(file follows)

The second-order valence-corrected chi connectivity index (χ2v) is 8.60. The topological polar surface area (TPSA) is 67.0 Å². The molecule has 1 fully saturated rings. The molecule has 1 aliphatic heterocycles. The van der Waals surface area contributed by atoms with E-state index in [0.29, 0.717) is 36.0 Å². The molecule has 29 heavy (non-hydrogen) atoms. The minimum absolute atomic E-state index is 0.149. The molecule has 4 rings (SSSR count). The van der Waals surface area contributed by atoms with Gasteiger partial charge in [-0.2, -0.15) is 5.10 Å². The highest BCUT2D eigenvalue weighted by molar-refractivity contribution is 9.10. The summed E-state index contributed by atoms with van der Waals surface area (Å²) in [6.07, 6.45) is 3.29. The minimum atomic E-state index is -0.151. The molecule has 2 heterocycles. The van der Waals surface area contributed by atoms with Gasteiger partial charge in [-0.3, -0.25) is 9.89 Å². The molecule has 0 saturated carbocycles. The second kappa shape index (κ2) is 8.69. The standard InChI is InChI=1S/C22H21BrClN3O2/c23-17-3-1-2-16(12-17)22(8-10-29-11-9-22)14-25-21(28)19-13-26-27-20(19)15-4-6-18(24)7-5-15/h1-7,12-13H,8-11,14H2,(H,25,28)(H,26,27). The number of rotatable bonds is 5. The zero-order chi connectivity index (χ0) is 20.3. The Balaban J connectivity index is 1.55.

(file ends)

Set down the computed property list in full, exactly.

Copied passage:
The second-order valence-corrected chi connectivity index (χ2v) is 8.60. The topological polar surface area (TPSA) is 67.0 Å². The molecule has 1 fully saturated rings. The molecule has 1 aliphatic heterocycles. The van der Waals surface area contributed by atoms with E-state index in [0.29, 0.717) is 36.0 Å². The molecule has 29 heavy (non-hydrogen) atoms. The minimum absolute atomic E-state index is 0.149. The molecule has 4 rings (SSSR count). The van der Waals surface area contributed by atoms with Gasteiger partial charge in [-0.2, -0.15) is 5.10 Å². The highest BCUT2D eigenvalue weighted by molar-refractivity contribution is 9.10. The summed E-state index contributed by atoms with van der Waals surface area (Å²) in [6.07, 6.45) is 3.29. The minimum atomic E-state index is -0.151. The molecule has 2 heterocycles. The van der Waals surface area contributed by atoms with Gasteiger partial charge in [-0.3, -0.25) is 9.89 Å². The molecule has 0 saturated carbocycles. The second kappa shape index (κ2) is 8.69. The standard InChI is InChI=1S/C22H21BrClN3O2/c23-17-3-1-2-16(12-17)22(8-10-29-11-9-22)14-25-21(28)19-13-26-27-20(19)15-4-6-18(24)7-5-15/h1-7,12-13H,8-11,14H2,(H,25,28)(H,26,27). The number of rotatable bonds is 5. The zero-order chi connectivity index (χ0) is 20.3. The Balaban J connectivity index is 1.55.